Problem Spark HR readings with HR Monitor Strap

highstream
highstream Registered Users Posts: 30
Master Traveler
edited January 24 in TomTom Sports
Been using the HR strap with my Spark HR/GPS for several months. I've found since early on that at some point during a 5.5 mile outdoors pole hike/jog I do from time to time, the HR showing on the watch is well off for several minutes or more, at least once. Most of the time it does this, and it occurs well after starting, the watch shows a very high HR, e.g., 215 bpm when it should be at 120-130 or so, or very low, 110s-120s when it should be in the 140s-150s. The odd thing is, though, that the uploaded readout never shows these absolutely very high readings. OTOH, it's common for the readout at some point to show a jump to, say, 140 bpm, when I was in the 110s and the watch never showed the jump - and there was no reason for it in the terrain or my effort.

Before each of these sessions, I wet the sensors with water and then add some saliva, which I found over the years with Polar HRMs makes for a better connection (it does with the Spark too). And after every use, I wash the whole band with dish soap and warm water. I got the strap because I was tired of false readings with the wrist sensor - that technology has a long way to go - so it's been disconcerting to see the same kind of thing happen with the strap. Anyone else run into this?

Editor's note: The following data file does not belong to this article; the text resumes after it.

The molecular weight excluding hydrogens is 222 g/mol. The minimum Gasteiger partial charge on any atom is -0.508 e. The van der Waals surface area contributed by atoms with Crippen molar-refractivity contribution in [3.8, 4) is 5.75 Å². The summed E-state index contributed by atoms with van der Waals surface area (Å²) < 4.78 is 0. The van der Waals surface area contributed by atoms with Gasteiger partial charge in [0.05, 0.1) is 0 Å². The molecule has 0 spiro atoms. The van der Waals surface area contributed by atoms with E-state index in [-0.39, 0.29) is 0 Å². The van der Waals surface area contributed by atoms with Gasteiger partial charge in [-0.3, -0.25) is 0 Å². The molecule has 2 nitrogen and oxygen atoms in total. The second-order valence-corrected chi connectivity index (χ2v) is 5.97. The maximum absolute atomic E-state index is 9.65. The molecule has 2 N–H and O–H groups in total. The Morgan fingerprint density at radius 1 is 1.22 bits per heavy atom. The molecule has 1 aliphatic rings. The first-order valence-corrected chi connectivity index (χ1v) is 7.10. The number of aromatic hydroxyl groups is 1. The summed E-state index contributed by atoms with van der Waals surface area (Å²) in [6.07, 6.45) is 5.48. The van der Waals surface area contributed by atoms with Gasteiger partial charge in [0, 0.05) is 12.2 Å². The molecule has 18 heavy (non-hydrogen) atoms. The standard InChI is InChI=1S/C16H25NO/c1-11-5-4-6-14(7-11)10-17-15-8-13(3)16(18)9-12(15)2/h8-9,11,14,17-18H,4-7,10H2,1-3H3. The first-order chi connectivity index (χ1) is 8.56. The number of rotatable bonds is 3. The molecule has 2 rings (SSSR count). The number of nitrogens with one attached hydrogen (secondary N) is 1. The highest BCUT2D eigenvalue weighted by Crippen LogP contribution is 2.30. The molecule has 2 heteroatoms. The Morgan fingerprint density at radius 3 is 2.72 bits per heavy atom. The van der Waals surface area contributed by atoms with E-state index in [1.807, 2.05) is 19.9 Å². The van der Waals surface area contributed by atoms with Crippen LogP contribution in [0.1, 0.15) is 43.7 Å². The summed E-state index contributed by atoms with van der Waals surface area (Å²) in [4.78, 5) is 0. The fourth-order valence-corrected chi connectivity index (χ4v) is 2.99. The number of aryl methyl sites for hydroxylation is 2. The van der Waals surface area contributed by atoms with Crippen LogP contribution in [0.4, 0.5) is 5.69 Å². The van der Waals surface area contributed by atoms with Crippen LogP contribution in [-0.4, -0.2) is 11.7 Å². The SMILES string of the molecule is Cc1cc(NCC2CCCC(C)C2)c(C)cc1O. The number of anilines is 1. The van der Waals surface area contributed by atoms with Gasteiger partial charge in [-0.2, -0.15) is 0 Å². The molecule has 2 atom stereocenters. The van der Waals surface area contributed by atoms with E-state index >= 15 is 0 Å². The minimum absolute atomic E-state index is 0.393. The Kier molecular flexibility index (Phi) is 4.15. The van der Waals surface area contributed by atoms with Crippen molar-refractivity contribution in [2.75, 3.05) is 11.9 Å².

Comments

  • WimdeHek
    WimdeHek Registered Users Posts: 1
    Apprentice Traveler
    Hi, I have the exact the same problems. Extremely high HR and often lost connection. Also I have to replace batteries after 2 of 3 sessions which is an expensive thing. I really hope to get a solution for this.
  • tfarabaugh
    tfarabaugh Posts: 16,943
     Superuser
    The battery issues in the strap have nothing to do with the watch and actually indicate a fault with the strap which may be causing the other issues you mentioned. I would look at the strap and see if that is the problem, perhaps try a different strap and see if the problem persists.
  • highstream
    highstream Registered Users Posts: 30